"Most of those who come to see me want to have better careers and love lives. I can help by implanting susuk (shards of metal believed to give people special powers) in them.

"Susuk is merely something like people wearing watches. There's no danger. There's too many myths about susuk, but they're safe."

He claimed to have been able to help people who had received medical diagnoses of serious illnesses.

"There are two possibilities in this case -- they are really medically ill because of complex diseases, or it's because of black magic."

Although he attested to the safety of the susuk, there is a common belief that they must be removed eventually or else the user will suffer a painful death.

Sukma, 53, who has been a psychic for over 20 years, said he served everyone who came to him with help from God.

He said he was able to balance the energy in patients to improve their appearance and actions -- and even help them unload hard-to-sell real estate.

"Most of them want to create harmony in their family, get back their spouses or to win someone's heart."

Yerry said he possessed psychic powers to communicate with the dead and conduct exorcisms.

"I usually communicate with the spirits before I exorcise them. In most cases, they ask for something as compensation or offerings."

Islam has its own mystic tradition of Sufism. Mohammad Luqman Hakiem, who called himself a "Sufilog", emphasized that all practices related to the supernatural could not be justified unless their ultimate intent was to worship God. "Otherwise, they are shortcuts to achieving men's desires."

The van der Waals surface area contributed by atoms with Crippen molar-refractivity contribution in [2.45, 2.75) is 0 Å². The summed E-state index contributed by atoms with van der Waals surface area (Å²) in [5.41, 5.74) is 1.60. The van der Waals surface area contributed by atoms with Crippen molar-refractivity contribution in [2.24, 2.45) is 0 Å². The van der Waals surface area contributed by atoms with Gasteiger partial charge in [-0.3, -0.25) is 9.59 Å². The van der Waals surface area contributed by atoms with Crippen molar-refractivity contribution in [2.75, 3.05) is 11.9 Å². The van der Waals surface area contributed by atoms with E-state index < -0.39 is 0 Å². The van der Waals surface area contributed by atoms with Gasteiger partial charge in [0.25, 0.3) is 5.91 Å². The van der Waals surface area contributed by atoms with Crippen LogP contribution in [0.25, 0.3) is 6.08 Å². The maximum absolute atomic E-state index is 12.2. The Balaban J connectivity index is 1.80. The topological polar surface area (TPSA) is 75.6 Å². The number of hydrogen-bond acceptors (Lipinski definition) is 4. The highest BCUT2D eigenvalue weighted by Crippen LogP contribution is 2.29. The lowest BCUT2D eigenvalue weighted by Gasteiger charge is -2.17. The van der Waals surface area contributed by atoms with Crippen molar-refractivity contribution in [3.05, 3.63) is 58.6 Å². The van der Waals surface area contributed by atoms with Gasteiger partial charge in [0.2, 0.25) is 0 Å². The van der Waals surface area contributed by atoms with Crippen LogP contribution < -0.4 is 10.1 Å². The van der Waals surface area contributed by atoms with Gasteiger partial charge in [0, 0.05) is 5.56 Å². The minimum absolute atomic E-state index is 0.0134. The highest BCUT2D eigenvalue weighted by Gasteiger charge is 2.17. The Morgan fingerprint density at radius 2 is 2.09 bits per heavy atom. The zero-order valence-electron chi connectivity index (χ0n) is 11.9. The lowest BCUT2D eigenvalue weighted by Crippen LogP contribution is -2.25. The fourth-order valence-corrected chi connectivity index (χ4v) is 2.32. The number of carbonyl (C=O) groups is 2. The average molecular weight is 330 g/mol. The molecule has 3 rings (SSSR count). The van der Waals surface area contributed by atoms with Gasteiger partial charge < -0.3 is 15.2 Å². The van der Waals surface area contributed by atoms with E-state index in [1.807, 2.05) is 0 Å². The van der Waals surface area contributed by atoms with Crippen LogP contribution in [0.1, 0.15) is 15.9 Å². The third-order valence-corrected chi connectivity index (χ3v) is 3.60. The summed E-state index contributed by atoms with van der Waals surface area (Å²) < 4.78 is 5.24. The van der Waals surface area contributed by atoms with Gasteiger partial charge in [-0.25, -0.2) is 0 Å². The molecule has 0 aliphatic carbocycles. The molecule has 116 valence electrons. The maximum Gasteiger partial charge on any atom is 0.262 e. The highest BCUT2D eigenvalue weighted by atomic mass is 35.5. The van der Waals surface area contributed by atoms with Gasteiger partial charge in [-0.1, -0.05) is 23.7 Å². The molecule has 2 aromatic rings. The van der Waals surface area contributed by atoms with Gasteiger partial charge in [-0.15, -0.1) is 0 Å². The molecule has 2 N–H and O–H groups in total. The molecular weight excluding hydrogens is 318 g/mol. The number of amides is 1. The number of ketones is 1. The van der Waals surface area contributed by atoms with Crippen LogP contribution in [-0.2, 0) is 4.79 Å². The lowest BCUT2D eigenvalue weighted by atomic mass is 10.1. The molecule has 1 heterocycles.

Yerry, who is a Buddhist, said the goal of his religion was enlightenment. Those who have already passed a series of stages in the enlightenment process have their eyes and ears "opened", he added, and therefore could deal with supernatural power.

He believes everyone can tap into their own psychic powers.

Syahbudin, 30, acknowledged that every person possessed haq, a kind of inner power.

He said all people could awaken their haq, which was useful for achieving invulnerability, in order to enter the realm of the supernatural.

They would then possess better strength and power to anticipate negative elements around them, he added.

Syahbudin, who conducts empowering courses in Pondok Pinang, South Jakarta, and runs the Babussalam Foundation in Bekasi, said he received many visitors.

"People visit me for various reasons. I think this is because some of them are confused about what to do to solve their problems. Some see me because they believe I can help them. Some are fond of spirituality."

He realized that some of the people were seeking a psychological crutch.

"Some people come to me to ask for help as they have problems with their bosses, staff or colleagues at the office. I understand that up to 40 percent of those consulting with me are only suffering from psychological problems. But they think they need assistance from the supernatural way. I just give them a glass of water and ask them to drink it. Usually they will tell me later that everything is OK."

Religion may frown on the practices and scientists scoff, but many continue to put faith in the supernatural.

Soldier Tono, 25, once allowed an old woman to implant a susuk in his lower right forearm, "because she said it would help me in my life".

Although a Muslim, he believes in the power of the supernatural. "There are things we cannot explain, but the reality is that they happen."